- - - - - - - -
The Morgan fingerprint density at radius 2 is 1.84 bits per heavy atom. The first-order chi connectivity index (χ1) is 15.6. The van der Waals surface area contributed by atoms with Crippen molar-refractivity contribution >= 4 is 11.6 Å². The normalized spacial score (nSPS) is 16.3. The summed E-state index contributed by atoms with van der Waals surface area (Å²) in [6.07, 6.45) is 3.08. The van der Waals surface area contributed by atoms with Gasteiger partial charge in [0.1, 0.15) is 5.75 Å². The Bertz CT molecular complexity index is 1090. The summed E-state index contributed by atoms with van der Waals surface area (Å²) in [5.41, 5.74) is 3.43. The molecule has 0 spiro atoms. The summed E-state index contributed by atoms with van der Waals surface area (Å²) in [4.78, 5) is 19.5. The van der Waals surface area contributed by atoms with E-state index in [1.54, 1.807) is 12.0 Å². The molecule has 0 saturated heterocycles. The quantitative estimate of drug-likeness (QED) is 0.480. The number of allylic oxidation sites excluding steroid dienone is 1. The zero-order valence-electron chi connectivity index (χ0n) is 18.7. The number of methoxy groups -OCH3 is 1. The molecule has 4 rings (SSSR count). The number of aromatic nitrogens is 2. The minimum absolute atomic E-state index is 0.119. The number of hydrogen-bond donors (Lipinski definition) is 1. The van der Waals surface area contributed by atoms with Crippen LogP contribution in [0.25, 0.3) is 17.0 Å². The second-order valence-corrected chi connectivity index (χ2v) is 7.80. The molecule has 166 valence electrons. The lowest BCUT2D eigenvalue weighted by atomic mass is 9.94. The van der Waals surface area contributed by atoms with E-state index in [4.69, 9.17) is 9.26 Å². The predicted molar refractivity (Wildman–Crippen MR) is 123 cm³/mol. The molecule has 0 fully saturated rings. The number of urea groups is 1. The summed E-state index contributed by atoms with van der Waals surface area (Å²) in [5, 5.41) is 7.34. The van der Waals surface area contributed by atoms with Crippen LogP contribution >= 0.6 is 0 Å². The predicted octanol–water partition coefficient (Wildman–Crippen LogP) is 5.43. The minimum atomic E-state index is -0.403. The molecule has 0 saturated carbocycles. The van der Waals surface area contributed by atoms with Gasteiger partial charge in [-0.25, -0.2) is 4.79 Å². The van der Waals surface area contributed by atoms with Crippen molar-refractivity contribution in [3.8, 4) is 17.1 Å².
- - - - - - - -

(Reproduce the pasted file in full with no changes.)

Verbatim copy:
The Morgan fingerprint density at radius 2 is 1.84 bits per heavy atom. The first-order chi connectivity index (χ1) is 15.6. The van der Waals surface area contributed by atoms with Crippen molar-refractivity contribution >= 4 is 11.6 Å². The normalized spacial score (nSPS) is 16.3. The summed E-state index contributed by atoms with van der Waals surface area (Å²) in [6.07, 6.45) is 3.08. The van der Waals surface area contributed by atoms with Gasteiger partial charge in [0.1, 0.15) is 5.75 Å². The Bertz CT molecular complexity index is 1090. The summed E-state index contributed by atoms with van der Waals surface area (Å²) in [5.41, 5.74) is 3.43. The molecule has 0 spiro atoms. The summed E-state index contributed by atoms with van der Waals surface area (Å²) in [4.78, 5) is 19.5. The van der Waals surface area contributed by atoms with E-state index in [1.54, 1.807) is 12.0 Å². The molecule has 0 saturated heterocycles. The quantitative estimate of drug-likeness (QED) is 0.480. The number of allylic oxidation sites excluding steroid dienone is 1. The zero-order valence-electron chi connectivity index (χ0n) is 18.7. The number of methoxy groups -OCH3 is 1. The molecule has 4 rings (SSSR count). The number of aromatic nitrogens is 2. The minimum absolute atomic E-state index is 0.119. The number of hydrogen-bond donors (Lipinski definition) is 1. The van der Waals surface area contributed by atoms with Crippen LogP contribution in [0.25, 0.3) is 17.0 Å². The second-order valence-corrected chi connectivity index (χ2v) is 7.80. The molecule has 166 valence electrons. The lowest BCUT2D eigenvalue weighted by atomic mass is 9.94. The van der Waals surface area contributed by atoms with E-state index in [4.69, 9.17) is 9.26 Å². The predicted molar refractivity (Wildman–Crippen MR) is 123 cm³/mol. The molecule has 0 fully saturated rings. The number of urea groups is 1. The summed E-state index contributed by atoms with van der Waals surface area (Å²) in [5, 5.41) is 7.34. The van der Waals surface area contributed by atoms with Crippen LogP contribution >= 0.6 is 0 Å². The predicted octanol–water partition coefficient (Wildman–Crippen LogP) is 5.43. The minimum atomic E-state index is -0.403. The molecule has 0 saturated carbocycles. The van der Waals surface area contributed by atoms with Gasteiger partial charge in [-0.25, -0.2) is 4.79 Å². The van der Waals surface area contributed by atoms with Crippen molar-refractivity contribution in [3.8, 4) is 17.1 Å².